The Goods and Services Tax (GST), which was introduced in the country exactly one year ago today, was intended to reduce the multiplicity of indirect taxes and rates and expand the tax base, leading to improvement in tax collections. Across the world, many governments prefer expanding indirect taxes, as these are embedded in the price of goods and services and are therefore not visible to consumers, while being creditable to businesses. While the rollout on schedule on July1, 2017 itself was an achievement, the implementation challenges faced by businesses were significant.
At the outset, the multiple changes in the rates on many products made it very difficult for businesses to plan supplies, inventory and pricing. Several products, including toothpaste, soap, shampoo and chocolates, which were earlier taxed at a combined level of 27.69 per cent (12.5 per cent excise and 13.5 per cent VAT) and which were initially kept at the “nearest” rate of 28 per cent, were reduced to 18 per cent.
While this should have turned out as a bonanza for consumers, the government had to intervene and invoke the anti-profiteering provisions of the law to ensure that the rate reductions were passed on to consumers. The upside of the rate reductions was that unlike many other countries, in India, we did not encounter any retail price inflation that could be attributed to GST.
The frequent changes in the compliance framework, as well as the fact that the entire compliance machinery was dependent on the technology portal, made it difficult for many smaller businesses to grapple with the compliance requirements. The fact that the technology portal was ill-equipped to handle the load during the initial phases led to difficulties for businesses to become compliant and led to frequent demands for extensions of the compliance timelines.
There were also many concerns on the revenue collections during the period November 2017- February 2018, as the revenues took a significant dip during this period. While this was partially due the steep rate cuts announced in November, there was an apprehension that it was also on account of widespread evasion, which led to the introduction of anti-evasion measures such as the E-way bill.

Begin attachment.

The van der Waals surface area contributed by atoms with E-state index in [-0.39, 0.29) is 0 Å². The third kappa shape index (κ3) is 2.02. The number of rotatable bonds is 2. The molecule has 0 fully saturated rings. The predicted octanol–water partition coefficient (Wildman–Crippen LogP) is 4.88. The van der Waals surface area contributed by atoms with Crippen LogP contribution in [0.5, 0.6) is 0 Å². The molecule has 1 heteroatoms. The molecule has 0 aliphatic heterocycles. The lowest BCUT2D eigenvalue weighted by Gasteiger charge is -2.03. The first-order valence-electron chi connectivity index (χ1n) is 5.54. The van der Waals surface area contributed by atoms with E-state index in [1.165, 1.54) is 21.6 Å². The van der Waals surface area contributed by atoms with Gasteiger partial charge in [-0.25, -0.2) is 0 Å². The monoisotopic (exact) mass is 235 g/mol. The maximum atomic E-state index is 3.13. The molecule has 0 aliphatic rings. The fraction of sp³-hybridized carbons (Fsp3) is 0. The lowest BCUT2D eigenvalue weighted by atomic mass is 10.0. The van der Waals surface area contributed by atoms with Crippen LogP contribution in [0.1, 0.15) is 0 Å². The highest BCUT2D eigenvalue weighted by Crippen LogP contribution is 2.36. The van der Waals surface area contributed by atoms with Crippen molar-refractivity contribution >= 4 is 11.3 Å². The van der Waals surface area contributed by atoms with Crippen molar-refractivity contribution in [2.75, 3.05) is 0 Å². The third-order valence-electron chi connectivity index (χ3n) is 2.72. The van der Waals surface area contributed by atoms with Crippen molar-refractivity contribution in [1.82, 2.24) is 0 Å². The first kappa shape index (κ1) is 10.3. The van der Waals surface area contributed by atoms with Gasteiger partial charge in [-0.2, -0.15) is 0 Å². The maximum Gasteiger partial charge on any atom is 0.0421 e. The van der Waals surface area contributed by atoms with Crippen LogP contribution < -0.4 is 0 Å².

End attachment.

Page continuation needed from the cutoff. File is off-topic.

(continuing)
The way ahead
Going forward, it is expected that the government will make the GST
more broad-based by bringing in the petroleum, electricity and real estate sectors under GST.
This would make the GST a truly comprehensive tax, covering the major part of the economy and resulting in significant improvements in tax collection by covering more value chains in their entirety.
Several critical features of the GST — such as invoice matching, reverse charge on transactions with unregistered dealers and so on — are expected to be re-introduced in a phased manner to ensure that all participants in the value chain pay their share of the tax.
Some important aspects — such as reducing the compliance burden on service providers by having a single-stage framework, having a national-level authority for advance rulings, providing an automated reconciliation mechanism for input tax credits, and expanding the scope of the input tax credit to cover all legitimate business expenditures — are expected to be taken up and discussed in the forthcoming GST Council meetings.
It is also necessary to have a separate compliance framework for SMEs and exporters, and recent discussions around a “modular” return filing mechanism are welcome steps in this direction.
It is essential that future changes to the GST framework, be it compliance or rates, are made keeping in mind that the changes will necessitate corresponding changes in the GST portal
— which may need more lead time. The ability to calibrate changes across the legislation and the portal will become one of the key determinants in expanding the tax base by making GST more acceptable.
The writer is a Partner at Deloitte India. The views expressed here are personal